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Itineraries for Your Trip to Lhasa

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3 Days in Lhasa for First Timers

Curated by Elen TurnerElen is a writer and editor based in the small city of Nelson, on New Zealand's South Island. Her work focuses on travel, arts, culture, and the humanities. When not working, she likes to explore one of the three national parks on her doorstep.

With three days in Lhasa, you can see top attractions like the iconic Potala Palace at a leisurely pace—which is a good thing, as the fascinating city is perched high at 11,990 feet (3,655 meters). Listen to your body and give yourself time to get used to the conditions. Here are some ideas for your itinerary.

Day 1

Take it easy on your first day in Lhasa, and visit a couple of monasteries on the outskirts of the city. In the morning, head to the Drepung Monastery, the largest in Tibet and once home to up to 10,000 monks. Look for the colorful paintings on the cliffs above the monastery. In the afternoon, make your way to the Sera Monastery to watch young monks debate Buddhist philosophy in the courtyard—they shout and clap dramatically when their opponent gets something wrong.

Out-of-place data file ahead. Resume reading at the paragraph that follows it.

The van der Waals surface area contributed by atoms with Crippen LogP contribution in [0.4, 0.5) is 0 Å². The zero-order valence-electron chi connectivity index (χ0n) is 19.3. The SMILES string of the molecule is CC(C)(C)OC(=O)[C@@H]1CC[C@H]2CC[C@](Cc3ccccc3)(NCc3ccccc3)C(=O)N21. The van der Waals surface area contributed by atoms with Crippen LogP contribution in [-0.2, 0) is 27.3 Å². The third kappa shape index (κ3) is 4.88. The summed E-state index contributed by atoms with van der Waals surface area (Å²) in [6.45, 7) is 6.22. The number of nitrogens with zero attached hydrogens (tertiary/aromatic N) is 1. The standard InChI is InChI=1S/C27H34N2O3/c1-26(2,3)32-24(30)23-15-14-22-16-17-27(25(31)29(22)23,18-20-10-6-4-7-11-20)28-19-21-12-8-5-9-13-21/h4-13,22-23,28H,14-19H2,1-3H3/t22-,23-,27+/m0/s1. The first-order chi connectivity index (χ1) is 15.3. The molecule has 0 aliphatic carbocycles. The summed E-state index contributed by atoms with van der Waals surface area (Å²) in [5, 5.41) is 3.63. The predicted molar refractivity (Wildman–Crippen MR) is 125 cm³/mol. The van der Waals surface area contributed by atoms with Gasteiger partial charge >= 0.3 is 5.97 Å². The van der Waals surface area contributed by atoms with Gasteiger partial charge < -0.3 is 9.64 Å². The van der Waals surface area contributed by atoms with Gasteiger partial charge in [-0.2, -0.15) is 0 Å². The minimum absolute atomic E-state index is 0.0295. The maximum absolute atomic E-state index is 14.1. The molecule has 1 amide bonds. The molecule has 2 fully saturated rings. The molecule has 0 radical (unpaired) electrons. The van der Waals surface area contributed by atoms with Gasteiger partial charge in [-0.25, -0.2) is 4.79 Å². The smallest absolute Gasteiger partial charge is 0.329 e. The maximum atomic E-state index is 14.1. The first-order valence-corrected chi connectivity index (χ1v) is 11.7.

Day 2

In the heart of Lhasa’s old town area, the golden-roofed Jhokang is the holiest temple in Tibet. You’ll likely see crowds of Tibetans prostrating themselves in prayer in Barkhor Square, in front of the temple. Inside, marvel at the beautiful statues and mandalas, then go up to the rooftop and take in sweeping views of the city. In the afternoon, browse the old-town markets for souvenirs and handicrafts.

Day 3

Learn about the history and culture of Tibet at one of the most important places in the region—the former home of the Dalai Lamas. Many travelers to Lhasa are in a hurry to see the Potala Palace; however, it’s best to visit after you’ve been in town for a couple of days and your body has begun adjusting to the altitude. Getting into the palace requires climbing a lot of steps, but the exertion is worth it for the views from the top. Inside, the prayer halls, monks’ chambers, and meditation rooms are dark, atmospheric, and extensive. If you have time, return to the palace at night, when it’s lit up.

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